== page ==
Vb Wyrde commented on a post on Blogger.
I'm with you on this. Of course, for some sandbox (or what I prefer to call free-form style), is not what it is for others. For me, though, I prefer it. In which case, deriving the ending is, well, yes, the opposite of what I want to do as GM. I prefer to do something that is a little more difficult, but for me far more rewarding. I figure out what is going on generally in the world at large around the region in which the Campaign takes place, assign main characters, motives and certain key points when the npc big-wigs will make certain moves (such as "The King of Brawn will attack the Western Lands when the winter ends"). Once I have those key back story elements I like to drop the players into the mix and see what they do of their own volition. To me it's far more exciting to let the story come to it's own conclusion, and I think my Players enjoy their freedom a lot more than if I had some preconceived idea of what the end of the campaign would be. That said, I know some GMs who play it exactly the opposite, and their Players have a good time. I guess it's the difference between going to the amusement park for a roller coaster ride, or taking a hike up a mountain you've never been to before. Both can be rewarding in totally different ways. My preference is free-form style, however.
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- Not sure but I have read a few people who suggest you have an idea of your endgame, if not specifically an end scene, but at least where it ends. The idea seems to be that without a finite end you waffle. And a finite end doesnt mean an end of the wider campaign, I think it was in Dungeon World they suggest you use "Endings" (my word), and then move on to the next "Ending", and the next. Sort of like have a major single story line and run with it, but also end it. This way the players feel they are achieving something, and they make good points to stop and maybe have a break.Mar 14, 2014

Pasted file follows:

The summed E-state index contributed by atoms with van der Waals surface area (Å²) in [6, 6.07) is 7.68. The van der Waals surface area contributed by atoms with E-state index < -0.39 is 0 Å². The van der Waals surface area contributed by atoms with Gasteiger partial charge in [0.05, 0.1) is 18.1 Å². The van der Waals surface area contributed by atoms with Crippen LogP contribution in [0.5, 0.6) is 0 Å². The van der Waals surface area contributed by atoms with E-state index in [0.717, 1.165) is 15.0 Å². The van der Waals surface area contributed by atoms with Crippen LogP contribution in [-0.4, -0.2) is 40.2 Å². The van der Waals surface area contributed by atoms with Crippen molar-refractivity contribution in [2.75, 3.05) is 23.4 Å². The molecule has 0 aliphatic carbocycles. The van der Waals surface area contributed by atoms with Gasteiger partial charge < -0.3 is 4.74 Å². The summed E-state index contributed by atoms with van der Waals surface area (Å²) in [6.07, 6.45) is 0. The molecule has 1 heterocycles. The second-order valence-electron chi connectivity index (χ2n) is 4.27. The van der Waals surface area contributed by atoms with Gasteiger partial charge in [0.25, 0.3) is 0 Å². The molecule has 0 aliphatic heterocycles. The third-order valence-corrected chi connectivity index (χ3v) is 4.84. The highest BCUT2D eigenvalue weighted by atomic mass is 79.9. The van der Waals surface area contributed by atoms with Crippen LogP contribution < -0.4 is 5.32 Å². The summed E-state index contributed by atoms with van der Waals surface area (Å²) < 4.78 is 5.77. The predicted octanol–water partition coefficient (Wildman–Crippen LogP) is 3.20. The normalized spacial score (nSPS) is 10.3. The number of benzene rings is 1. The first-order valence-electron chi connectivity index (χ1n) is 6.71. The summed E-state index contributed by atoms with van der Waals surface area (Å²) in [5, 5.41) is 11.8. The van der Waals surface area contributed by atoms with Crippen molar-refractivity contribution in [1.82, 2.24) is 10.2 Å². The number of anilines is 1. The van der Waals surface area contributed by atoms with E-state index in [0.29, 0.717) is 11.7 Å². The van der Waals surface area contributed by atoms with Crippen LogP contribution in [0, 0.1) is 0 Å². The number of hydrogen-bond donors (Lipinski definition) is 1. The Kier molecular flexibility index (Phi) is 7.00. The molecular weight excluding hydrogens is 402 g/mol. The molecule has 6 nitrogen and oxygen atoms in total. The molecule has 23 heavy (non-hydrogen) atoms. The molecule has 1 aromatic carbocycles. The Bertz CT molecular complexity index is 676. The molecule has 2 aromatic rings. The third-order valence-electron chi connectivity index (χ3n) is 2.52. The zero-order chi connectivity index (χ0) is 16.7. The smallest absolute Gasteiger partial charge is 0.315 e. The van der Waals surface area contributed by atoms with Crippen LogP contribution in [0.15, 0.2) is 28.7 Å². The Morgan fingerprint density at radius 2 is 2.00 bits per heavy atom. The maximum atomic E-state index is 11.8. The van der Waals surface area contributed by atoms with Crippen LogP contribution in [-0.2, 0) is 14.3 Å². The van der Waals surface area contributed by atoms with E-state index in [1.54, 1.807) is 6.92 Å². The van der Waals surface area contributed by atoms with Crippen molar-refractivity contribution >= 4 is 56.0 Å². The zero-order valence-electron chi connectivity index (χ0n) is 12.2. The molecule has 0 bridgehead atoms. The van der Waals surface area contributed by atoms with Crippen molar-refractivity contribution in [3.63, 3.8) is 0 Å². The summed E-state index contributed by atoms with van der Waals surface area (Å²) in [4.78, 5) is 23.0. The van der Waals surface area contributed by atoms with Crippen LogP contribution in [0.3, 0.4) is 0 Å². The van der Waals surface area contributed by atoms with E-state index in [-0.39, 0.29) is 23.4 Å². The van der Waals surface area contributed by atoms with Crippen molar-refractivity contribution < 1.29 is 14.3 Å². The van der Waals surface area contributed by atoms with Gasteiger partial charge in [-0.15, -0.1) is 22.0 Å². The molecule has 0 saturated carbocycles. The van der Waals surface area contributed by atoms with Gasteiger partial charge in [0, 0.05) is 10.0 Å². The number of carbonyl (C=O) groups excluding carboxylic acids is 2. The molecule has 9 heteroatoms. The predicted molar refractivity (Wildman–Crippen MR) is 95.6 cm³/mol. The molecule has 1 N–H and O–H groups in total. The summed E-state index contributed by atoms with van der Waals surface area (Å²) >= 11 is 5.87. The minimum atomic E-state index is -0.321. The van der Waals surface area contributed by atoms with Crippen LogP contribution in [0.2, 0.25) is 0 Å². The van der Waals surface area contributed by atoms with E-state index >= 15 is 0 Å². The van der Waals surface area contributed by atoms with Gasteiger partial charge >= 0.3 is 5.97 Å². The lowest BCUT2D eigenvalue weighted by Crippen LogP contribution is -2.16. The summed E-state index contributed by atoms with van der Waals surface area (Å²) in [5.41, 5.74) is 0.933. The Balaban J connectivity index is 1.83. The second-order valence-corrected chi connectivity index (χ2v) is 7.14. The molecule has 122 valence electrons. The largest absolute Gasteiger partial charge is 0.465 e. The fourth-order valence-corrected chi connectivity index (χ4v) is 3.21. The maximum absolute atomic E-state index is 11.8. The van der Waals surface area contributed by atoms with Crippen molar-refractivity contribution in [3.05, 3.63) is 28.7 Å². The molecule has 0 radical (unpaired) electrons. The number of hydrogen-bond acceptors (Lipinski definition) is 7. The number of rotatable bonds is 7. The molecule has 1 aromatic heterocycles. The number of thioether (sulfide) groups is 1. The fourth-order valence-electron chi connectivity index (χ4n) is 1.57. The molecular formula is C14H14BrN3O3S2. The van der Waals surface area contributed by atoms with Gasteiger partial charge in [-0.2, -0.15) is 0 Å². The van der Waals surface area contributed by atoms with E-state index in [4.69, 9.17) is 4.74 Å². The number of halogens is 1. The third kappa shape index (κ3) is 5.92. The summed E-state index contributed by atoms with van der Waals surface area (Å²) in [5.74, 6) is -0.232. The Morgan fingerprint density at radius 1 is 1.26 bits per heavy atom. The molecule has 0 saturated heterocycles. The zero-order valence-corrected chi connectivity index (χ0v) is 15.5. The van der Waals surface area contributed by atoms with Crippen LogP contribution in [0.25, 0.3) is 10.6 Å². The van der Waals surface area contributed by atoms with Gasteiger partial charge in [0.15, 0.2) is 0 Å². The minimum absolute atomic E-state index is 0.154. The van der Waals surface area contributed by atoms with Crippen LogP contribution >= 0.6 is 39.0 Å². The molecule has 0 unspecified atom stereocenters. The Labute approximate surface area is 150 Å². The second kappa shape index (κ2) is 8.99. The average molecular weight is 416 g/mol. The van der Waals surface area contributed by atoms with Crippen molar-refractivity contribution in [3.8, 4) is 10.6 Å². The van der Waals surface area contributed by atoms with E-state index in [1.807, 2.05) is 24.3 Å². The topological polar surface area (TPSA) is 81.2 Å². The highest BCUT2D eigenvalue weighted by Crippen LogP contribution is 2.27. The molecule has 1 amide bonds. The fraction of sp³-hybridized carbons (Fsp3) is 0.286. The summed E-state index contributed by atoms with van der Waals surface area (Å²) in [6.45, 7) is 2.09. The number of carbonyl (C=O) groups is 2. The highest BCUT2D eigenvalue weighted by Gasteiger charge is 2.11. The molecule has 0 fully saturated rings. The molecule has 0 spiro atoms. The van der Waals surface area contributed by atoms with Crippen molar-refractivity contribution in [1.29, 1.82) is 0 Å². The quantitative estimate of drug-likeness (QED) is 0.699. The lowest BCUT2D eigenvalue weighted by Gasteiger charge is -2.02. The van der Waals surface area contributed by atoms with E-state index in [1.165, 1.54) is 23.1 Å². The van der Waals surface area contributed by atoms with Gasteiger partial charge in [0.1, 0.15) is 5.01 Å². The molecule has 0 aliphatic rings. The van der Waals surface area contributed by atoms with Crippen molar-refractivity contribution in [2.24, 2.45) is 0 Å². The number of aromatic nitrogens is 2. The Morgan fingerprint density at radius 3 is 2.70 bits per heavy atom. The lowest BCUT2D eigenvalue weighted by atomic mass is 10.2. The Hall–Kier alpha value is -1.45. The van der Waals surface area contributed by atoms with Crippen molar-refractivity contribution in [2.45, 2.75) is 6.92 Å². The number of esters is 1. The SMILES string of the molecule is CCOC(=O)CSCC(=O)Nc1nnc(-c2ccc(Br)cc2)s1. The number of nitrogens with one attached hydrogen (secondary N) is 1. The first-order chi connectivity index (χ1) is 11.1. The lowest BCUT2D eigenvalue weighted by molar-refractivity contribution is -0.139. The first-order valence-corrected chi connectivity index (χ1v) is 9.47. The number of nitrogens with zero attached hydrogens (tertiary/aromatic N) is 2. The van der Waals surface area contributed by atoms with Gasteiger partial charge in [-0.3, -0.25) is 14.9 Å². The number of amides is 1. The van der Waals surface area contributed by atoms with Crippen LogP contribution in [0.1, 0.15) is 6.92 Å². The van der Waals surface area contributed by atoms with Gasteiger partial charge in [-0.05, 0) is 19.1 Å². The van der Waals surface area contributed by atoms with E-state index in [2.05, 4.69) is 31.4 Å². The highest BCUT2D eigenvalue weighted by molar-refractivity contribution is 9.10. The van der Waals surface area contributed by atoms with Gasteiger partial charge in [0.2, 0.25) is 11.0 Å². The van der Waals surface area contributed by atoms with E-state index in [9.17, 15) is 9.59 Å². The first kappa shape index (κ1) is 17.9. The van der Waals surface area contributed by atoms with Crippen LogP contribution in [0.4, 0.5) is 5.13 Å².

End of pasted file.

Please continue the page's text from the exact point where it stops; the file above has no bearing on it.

- Yup. I like to have a traditional story arc for my games, with a beginning, middle and end. However, how I handle that is quite different than concieving of the ending in advance. What I do is lay out the general back story, and main NPC characters, their motives, and resources. I roll them up even. And play them like a chess game in the background, regardless of what the Player Characters are doing. Even if the PCs don't interact with them, they still are executing their own plans and doing things. So, from the point of departure the back story is already in motion.
At that point I create a Beginning. This entails Role Playing with the Players their ordinary lives for a session. It could be "life in the village of Hamfest" and it describes the nature of the environment, sets up the histories of the PCs, and gives some clues and information regarding the bigger picture of the Back Story. So that's the beginning.